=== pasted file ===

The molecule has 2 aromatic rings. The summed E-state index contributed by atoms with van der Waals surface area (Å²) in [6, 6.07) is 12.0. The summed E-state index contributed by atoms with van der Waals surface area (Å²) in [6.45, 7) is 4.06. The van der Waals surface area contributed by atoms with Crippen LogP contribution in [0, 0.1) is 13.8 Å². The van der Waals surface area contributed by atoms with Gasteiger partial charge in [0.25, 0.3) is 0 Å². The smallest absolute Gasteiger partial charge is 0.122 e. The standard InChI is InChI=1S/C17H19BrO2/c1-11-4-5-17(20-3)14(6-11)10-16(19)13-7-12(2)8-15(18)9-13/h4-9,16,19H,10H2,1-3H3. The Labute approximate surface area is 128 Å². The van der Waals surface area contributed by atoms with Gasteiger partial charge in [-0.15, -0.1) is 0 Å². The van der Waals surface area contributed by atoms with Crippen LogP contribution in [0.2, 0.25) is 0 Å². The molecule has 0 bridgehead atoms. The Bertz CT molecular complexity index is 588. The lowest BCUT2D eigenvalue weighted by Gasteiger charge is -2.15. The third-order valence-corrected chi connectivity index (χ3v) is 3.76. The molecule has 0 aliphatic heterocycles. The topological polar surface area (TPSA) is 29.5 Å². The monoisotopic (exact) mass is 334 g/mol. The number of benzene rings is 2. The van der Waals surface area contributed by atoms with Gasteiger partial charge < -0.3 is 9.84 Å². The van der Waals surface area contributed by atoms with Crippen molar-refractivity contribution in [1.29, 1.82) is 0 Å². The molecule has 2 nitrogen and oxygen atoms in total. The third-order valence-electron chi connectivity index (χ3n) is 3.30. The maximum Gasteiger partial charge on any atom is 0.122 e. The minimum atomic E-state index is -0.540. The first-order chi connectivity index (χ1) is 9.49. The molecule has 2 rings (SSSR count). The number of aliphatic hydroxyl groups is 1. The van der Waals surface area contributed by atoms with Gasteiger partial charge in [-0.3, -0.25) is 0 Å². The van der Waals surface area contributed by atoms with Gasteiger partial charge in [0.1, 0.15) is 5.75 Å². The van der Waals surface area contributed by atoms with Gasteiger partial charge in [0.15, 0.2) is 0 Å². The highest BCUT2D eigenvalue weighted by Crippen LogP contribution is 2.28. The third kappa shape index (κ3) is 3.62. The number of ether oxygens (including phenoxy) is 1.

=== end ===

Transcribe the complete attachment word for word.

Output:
The molecule has 2 aromatic rings. The summed E-state index contributed by atoms with van der Waals surface area (Å²) in [6, 6.07) is 12.0. The summed E-state index contributed by atoms with van der Waals surface area (Å²) in [6.45, 7) is 4.06. The van der Waals surface area contributed by atoms with Crippen LogP contribution in [0, 0.1) is 13.8 Å². The van der Waals surface area contributed by atoms with Gasteiger partial charge in [0.25, 0.3) is 0 Å². The smallest absolute Gasteiger partial charge is 0.122 e. The standard InChI is InChI=1S/C17H19BrO2/c1-11-4-5-17(20-3)14(6-11)10-16(19)13-7-12(2)8-15(18)9-13/h4-9,16,19H,10H2,1-3H3. The Labute approximate surface area is 128 Å². The van der Waals surface area contributed by atoms with Gasteiger partial charge in [-0.15, -0.1) is 0 Å². The van der Waals surface area contributed by atoms with Crippen LogP contribution in [0.2, 0.25) is 0 Å². The molecule has 0 bridgehead atoms. The Bertz CT molecular complexity index is 588. The lowest BCUT2D eigenvalue weighted by Gasteiger charge is -2.15. The third-order valence-corrected chi connectivity index (χ3v) is 3.76. The molecule has 0 aliphatic heterocycles. The topological polar surface area (TPSA) is 29.5 Å². The monoisotopic (exact) mass is 334 g/mol. The number of benzene rings is 2. The van der Waals surface area contributed by atoms with Gasteiger partial charge < -0.3 is 9.84 Å². The van der Waals surface area contributed by atoms with Crippen molar-refractivity contribution in [1.29, 1.82) is 0 Å². The molecule has 2 nitrogen and oxygen atoms in total. The third-order valence-electron chi connectivity index (χ3n) is 3.30. The maximum Gasteiger partial charge on any atom is 0.122 e. The minimum atomic E-state index is -0.540. The first-order chi connectivity index (χ1) is 9.49. The molecule has 2 rings (SSSR count). The number of aliphatic hydroxyl groups is 1. The van der Waals surface area contributed by atoms with Gasteiger partial charge in [-0.3, -0.25) is 0 Å². The van der Waals surface area contributed by atoms with Gasteiger partial charge in [0.1, 0.15) is 5.75 Å². The van der Waals surface area contributed by atoms with Gasteiger partial charge in [0.15, 0.2) is 0 Å². The highest BCUT2D eigenvalue weighted by Crippen LogP contribution is 2.28. The third kappa shape index (κ3) is 3.62. The number of ether oxygens (including phenoxy) is 1.